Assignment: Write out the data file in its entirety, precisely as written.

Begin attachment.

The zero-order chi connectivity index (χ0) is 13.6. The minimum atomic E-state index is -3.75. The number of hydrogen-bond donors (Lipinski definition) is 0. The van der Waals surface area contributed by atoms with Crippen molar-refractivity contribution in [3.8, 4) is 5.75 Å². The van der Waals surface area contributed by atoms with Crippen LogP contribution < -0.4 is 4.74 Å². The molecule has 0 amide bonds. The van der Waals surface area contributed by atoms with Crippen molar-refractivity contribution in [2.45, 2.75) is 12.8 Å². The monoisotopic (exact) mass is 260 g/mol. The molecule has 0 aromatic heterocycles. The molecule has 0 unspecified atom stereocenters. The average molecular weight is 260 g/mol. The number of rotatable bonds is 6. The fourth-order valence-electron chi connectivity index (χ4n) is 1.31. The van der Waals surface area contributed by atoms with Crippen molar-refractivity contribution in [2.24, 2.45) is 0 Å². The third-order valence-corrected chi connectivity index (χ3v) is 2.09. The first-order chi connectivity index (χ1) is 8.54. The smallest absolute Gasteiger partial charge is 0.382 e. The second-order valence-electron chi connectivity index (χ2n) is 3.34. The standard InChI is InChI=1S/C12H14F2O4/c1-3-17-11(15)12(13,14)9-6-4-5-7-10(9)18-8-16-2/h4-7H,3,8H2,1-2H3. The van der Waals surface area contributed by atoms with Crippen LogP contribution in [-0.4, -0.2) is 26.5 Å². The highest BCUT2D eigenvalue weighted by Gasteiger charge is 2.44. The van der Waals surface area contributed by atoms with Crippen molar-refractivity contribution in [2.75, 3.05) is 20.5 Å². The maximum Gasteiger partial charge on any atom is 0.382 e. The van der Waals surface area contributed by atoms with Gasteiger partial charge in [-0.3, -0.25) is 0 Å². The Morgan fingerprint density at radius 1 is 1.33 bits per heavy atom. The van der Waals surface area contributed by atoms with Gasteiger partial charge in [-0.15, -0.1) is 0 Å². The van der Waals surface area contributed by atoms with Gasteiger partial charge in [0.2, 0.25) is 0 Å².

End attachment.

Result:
The zero-order chi connectivity index (χ0) is 13.6. The minimum atomic E-state index is -3.75. The number of hydrogen-bond donors (Lipinski definition) is 0. The van der Waals surface area contributed by atoms with Crippen molar-refractivity contribution in [3.8, 4) is 5.75 Å². The van der Waals surface area contributed by atoms with Crippen LogP contribution < -0.4 is 4.74 Å². The molecule has 0 amide bonds. The van der Waals surface area contributed by atoms with Crippen molar-refractivity contribution in [2.45, 2.75) is 12.8 Å². The monoisotopic (exact) mass is 260 g/mol. The molecule has 0 aromatic heterocycles. The molecule has 0 unspecified atom stereocenters. The average molecular weight is 260 g/mol. The number of rotatable bonds is 6. The fourth-order valence-electron chi connectivity index (χ4n) is 1.31. The van der Waals surface area contributed by atoms with Crippen molar-refractivity contribution in [2.24, 2.45) is 0 Å². The third-order valence-corrected chi connectivity index (χ3v) is 2.09. The first-order chi connectivity index (χ1) is 8.54. The smallest absolute Gasteiger partial charge is 0.382 e. The second-order valence-electron chi connectivity index (χ2n) is 3.34. The standard InChI is InChI=1S/C12H14F2O4/c1-3-17-11(15)12(13,14)9-6-4-5-7-10(9)18-8-16-2/h4-7H,3,8H2,1-2H3. The van der Waals surface area contributed by atoms with Crippen LogP contribution in [-0.4, -0.2) is 26.5 Å². The highest BCUT2D eigenvalue weighted by Gasteiger charge is 2.44. The van der Waals surface area contributed by atoms with Crippen molar-refractivity contribution in [2.75, 3.05) is 20.5 Å². The maximum Gasteiger partial charge on any atom is 0.382 e. The van der Waals surface area contributed by atoms with Gasteiger partial charge in [-0.3, -0.25) is 0 Å². The Morgan fingerprint density at radius 1 is 1.33 bits per heavy atom. The van der Waals surface area contributed by atoms with Gasteiger partial charge in [-0.15, -0.1) is 0 Å². The van der Waals surface area contributed by atoms with Gasteiger partial charge in [0.2, 0.25) is 0 Å².